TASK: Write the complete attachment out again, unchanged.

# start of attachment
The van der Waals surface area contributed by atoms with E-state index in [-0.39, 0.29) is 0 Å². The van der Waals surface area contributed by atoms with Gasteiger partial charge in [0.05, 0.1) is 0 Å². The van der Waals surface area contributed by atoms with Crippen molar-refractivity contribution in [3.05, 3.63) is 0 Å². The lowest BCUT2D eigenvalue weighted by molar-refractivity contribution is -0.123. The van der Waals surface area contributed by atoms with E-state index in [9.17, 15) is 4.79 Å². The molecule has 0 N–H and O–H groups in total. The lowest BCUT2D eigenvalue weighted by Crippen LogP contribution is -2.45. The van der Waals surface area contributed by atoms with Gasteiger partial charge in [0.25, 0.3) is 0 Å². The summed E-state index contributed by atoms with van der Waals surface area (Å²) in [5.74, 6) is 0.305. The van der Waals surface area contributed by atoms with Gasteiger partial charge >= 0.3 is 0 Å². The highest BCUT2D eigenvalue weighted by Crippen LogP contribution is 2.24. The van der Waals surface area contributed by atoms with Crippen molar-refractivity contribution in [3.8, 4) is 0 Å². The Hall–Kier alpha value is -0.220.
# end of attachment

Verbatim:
The van der Waals surface area contributed by atoms with E-state index in [-0.39, 0.29) is 0 Å². The van der Waals surface area contributed by atoms with Gasteiger partial charge in [0.05, 0.1) is 0 Å². The van der Waals surface area contributed by atoms with Crippen molar-refractivity contribution in [3.05, 3.63) is 0 Å². The lowest BCUT2D eigenvalue weighted by molar-refractivity contribution is -0.123. The van der Waals surface area contributed by atoms with E-state index in [9.17, 15) is 4.79 Å². The molecule has 0 N–H and O–H groups in total. The lowest BCUT2D eigenvalue weighted by Crippen LogP contribution is -2.45. The van der Waals surface area contributed by atoms with Gasteiger partial charge in [0.25, 0.3) is 0 Å². The summed E-state index contributed by atoms with van der Waals surface area (Å²) in [5.74, 6) is 0.305. The van der Waals surface area contributed by atoms with Gasteiger partial charge >= 0.3 is 0 Å². The highest BCUT2D eigenvalue weighted by Crippen LogP contribution is 2.24. The van der Waals surface area contributed by atoms with Crippen molar-refractivity contribution in [3.8, 4) is 0 Å². The Hall–Kier alpha value is -0.220.